Monstera Albo Variegated
Monstera Albo Variegated
Monstera Albo Variegated
large dark green and brilliant white leaves. The Monstera ‘Albo Variegata’ is both a rare and expensive houseplant. Looking after this exotic green-white variegated Monstera is tricky. The Monstera Variegata is a slow-grower and needs more light to grow so that it can photosynthesize properly.
There is a lot of interest in variegated Monstera plants. The Monstera ‘Albo Variegata’ is considered highly sought after and one of the most expensive plants because pure white leaf variegation is extremely rare in nature. Additionally, it is also challenging to propagate. However, after seeing pictures of a white variegated Monstera, it’s easy to appreciate the visual appeal of This article is a guide to caring for the Monstera deliciosa ‘Albo Variegata.’ You will also find out what it takes to grow a large split-leaf variegated Monstera plant.
What is Monstera Albo (Monstera Albo Variegata)
The ‘Monstera Albo’ variegated plant is the Monstera deliciosa—a huge tropical flowering plant native to Central and South America. The variegated ‘Monstera Albo’ characteristics are large glossy heart-shaped leaves. The white and green variegated leaves can grow between 10” and 35” (25 – 90 cm) long and up to 30” (75 cm) wide.
Most people grow the Monstera ‘Albo Variegata’ as a tropical houseplant. Growing indoors in pots, the vining leathery-leafed plant grows between 6.5 and 10 ft. (2 – 3 m) tall. Young Monstera deliciosa plants don’t have the characteristic lobed leaves. The lobes and holes develop slowly with age.
The Monstera deliciosa Variegata is easily recognizable due to its white patterns on the heart-shaped lobed leaves. Some of the dark-green shiny leaves have white marks that look like splashes of creamy-white paint. The most spectacular variegated monstera plants have leaves that one half is entirely snow-white.
The botanical name Monstera deliciosa means “monstrous,” referring to the plant’s size, and “delicious,” referring to the edible fruit that the monstera produces.
As a type of epiphyte plant, the Monstera deliciosa has aerial roots. These long stem-like growths absorb moisture and nutrients from the surroundings.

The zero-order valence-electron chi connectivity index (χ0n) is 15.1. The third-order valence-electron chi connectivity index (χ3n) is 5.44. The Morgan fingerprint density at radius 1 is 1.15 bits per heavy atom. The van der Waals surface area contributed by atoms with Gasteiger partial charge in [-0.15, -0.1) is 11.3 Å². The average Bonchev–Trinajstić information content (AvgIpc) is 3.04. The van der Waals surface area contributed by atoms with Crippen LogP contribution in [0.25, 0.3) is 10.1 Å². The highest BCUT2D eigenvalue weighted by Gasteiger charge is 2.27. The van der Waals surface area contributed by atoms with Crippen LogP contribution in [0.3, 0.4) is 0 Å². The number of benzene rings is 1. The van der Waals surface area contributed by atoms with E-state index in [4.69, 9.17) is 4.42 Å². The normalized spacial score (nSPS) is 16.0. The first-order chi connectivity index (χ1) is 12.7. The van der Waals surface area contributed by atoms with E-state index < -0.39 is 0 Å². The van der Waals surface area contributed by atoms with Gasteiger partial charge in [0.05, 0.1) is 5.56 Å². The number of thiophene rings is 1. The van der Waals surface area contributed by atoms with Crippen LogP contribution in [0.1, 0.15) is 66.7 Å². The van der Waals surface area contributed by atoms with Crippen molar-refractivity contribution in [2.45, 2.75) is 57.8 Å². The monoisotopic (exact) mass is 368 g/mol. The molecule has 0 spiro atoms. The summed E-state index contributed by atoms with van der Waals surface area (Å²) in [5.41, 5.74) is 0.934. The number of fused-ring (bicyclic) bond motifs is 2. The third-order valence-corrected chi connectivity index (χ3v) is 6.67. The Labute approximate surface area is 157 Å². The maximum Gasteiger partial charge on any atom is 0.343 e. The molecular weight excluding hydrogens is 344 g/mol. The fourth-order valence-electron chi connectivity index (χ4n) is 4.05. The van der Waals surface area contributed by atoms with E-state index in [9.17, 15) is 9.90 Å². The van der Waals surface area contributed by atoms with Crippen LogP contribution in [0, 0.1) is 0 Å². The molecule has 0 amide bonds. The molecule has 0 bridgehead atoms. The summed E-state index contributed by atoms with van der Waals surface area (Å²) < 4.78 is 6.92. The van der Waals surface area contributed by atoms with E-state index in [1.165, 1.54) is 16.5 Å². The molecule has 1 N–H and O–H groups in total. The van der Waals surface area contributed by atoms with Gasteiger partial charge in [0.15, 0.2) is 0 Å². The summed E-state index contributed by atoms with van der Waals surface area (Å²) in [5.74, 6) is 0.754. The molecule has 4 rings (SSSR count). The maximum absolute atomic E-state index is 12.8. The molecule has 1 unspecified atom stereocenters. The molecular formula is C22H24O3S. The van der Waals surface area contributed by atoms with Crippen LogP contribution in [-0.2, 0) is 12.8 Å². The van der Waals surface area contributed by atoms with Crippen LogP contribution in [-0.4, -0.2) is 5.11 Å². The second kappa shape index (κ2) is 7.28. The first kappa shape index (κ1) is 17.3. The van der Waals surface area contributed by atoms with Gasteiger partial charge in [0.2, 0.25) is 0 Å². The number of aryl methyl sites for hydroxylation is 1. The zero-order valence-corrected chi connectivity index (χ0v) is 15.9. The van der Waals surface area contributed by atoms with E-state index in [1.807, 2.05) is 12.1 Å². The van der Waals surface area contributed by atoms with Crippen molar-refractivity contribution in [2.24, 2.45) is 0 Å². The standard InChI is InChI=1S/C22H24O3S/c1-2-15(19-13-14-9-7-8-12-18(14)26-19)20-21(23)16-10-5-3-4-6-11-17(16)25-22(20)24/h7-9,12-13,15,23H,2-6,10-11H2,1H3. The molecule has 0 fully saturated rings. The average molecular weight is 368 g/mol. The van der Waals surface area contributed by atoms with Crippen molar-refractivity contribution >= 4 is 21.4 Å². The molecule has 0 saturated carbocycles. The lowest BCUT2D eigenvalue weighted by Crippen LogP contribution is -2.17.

Although it rarely happens, the ‘Monstera Albo’ flowers. Like all plants in the arum family Araceae, the flowers are spathe-like with a white spadix flower. Monstera deliciosa flowers grow between 4” and 6” (10 – 15 cm) high.
Apart from the Swiss cheese plant, other common names for Monstera deliciosainclude fruit salad plant, monster fruit, Mexican breadfruit, and split-leaf philodendron. It’s good to remember that Monstera and Philodendron are two separate species of plants.
What is Variegated Monstera?
The ‘Monstera Albo’ with its creamy-white and green lobed leaves is the result of variegation. The leaves of variegated plants have different colored zones in the leaves. This can look like irregular patterns, or a whole section of the leaf can be a different color. With the Monstera deliciosa ‘Albo Variegata,’ the main variegation color is white.
True variegation rarely happens in nature. However, it can occur naturally in tropical rainforests, where many tropical houseplants come from.
Variegation occurs because green pigments called chlorophyll are lacking in the plant tissue. This can happen due to cell mutation. There are two types of variegation. One is inherited (genetic) variegation, and the other occurs randomly (chimeric). With inherited variegation, the plant’s cells contain the two types of tissue needed for true variegation.
Variegated plants, including ‘Monstera Albo,’ that have genetic variegation, keep the mutation in the plant’s DNA. This means that you can propagate green shoots or seeds from these plants. The white variegation then appears in new variegated ‘Monstera Albo’ plants.
Monstera plants that have variegation due to random mutations are more difficult to propagate. Usually, the propagated stems are weaker, and the new plants eventually die because they lack enough chlorophyll.
Can a regular monstera become variegated? Random variegation in nature is extremely rare. The chance of your regular Monstera deliciosa becoming a variegated ‘Monstera Albo’ is about 1 in 100,000. It is more likely that a randomly variegated monstera loses its variegation and its leaves become green.
Other reasons why variegation can revert and turn completely green are low light, temperature extremes, or because part of the plant produces too much chlorophyll.
Suppose you think you spot variegation appearing on a regular Monstera deliciosa. In that case, it is more likely a disease or other condition affecting your houseplants.
Why the Variegated Monstera Albo is Hard to Find
The Monstera Deliciosa Variegata is one of the rarest and sought-after houseplants. Additionally, white variegated monstera plants are challenging to propagate. The ‘Monstera Albo’ has creamy-white variegation due to less chlorophyll. This means that the monstera grows slower and requires more skill to develop into a mature plant.
Why Are Variegated Monsteras So Expensive?
Because of high demand and their rarity, variegated monstera plants can fetch eye-watering prices. It’s not uncommon for rooted leaf cuttings of variegated Monstera deliciosa and Monstera borsigiana to sell for hundreds of dollars. Whole monstera plants with white and green leaves can sell for thousands of dollars.